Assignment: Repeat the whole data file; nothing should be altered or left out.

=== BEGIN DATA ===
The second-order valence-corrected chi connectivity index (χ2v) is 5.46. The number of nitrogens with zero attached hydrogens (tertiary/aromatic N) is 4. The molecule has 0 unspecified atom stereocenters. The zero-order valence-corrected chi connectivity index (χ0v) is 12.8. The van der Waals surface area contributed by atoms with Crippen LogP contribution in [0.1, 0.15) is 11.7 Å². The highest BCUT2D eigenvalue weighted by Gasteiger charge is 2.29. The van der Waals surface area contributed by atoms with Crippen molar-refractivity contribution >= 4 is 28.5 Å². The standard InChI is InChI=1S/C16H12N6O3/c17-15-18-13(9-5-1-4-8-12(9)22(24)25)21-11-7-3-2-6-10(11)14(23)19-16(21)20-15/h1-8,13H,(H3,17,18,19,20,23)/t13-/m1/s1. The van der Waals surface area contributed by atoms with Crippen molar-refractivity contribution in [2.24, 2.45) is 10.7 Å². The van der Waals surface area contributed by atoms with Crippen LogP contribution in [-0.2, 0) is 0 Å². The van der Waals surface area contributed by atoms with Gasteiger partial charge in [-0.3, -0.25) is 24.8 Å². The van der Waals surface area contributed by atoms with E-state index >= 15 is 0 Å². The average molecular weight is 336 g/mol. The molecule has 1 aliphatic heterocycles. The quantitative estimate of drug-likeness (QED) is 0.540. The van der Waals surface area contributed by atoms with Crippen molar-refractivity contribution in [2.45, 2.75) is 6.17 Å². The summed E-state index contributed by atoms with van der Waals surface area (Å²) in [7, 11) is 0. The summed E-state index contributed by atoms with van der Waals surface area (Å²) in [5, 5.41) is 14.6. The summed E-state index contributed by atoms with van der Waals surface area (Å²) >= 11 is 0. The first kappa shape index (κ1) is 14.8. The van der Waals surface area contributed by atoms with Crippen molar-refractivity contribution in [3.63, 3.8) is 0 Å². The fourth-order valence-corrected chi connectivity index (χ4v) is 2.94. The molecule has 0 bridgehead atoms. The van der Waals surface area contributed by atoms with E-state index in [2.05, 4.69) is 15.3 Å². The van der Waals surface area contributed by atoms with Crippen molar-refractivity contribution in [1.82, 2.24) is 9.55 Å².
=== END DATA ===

The second-order valence-corrected chi connectivity index (χ2v) is 5.46. The number of nitrogens with zero attached hydrogens (tertiary/aromatic N) is 4. The molecule has 0 unspecified atom stereocenters. The zero-order valence-corrected chi connectivity index (χ0v) is 12.8. The van der Waals surface area contributed by atoms with Crippen LogP contribution in [0.1, 0.15) is 11.7 Å². The highest BCUT2D eigenvalue weighted by Gasteiger charge is 2.29. The van der Waals surface area contributed by atoms with Crippen molar-refractivity contribution >= 4 is 28.5 Å². The standard InChI is InChI=1S/C16H12N6O3/c17-15-18-13(9-5-1-4-8-12(9)22(24)25)21-11-7-3-2-6-10(11)14(23)19-16(21)20-15/h1-8,13H,(H3,17,18,19,20,23)/t13-/m1/s1. The van der Waals surface area contributed by atoms with Crippen molar-refractivity contribution in [2.24, 2.45) is 10.7 Å². The van der Waals surface area contributed by atoms with Crippen LogP contribution in [-0.2, 0) is 0 Å². The van der Waals surface area contributed by atoms with Gasteiger partial charge in [-0.3, -0.25) is 24.8 Å². The van der Waals surface area contributed by atoms with E-state index >= 15 is 0 Å². The average molecular weight is 336 g/mol. The molecule has 1 aliphatic heterocycles. The quantitative estimate of drug-likeness (QED) is 0.540. The van der Waals surface area contributed by atoms with Crippen molar-refractivity contribution in [2.45, 2.75) is 6.17 Å². The summed E-state index contributed by atoms with van der Waals surface area (Å²) in [7, 11) is 0. The summed E-state index contributed by atoms with van der Waals surface area (Å²) in [5, 5.41) is 14.6. The summed E-state index contributed by atoms with van der Waals surface area (Å²) >= 11 is 0. The first kappa shape index (κ1) is 14.8. The van der Waals surface area contributed by atoms with Crippen molar-refractivity contribution in [3.63, 3.8) is 0 Å². The fourth-order valence-corrected chi connectivity index (χ4v) is 2.94. The molecule has 0 bridgehead atoms. The van der Waals surface area contributed by atoms with E-state index in [2.05, 4.69) is 15.3 Å². The van der Waals surface area contributed by atoms with Crippen molar-refractivity contribution in [1.82, 2.24) is 9.55 Å².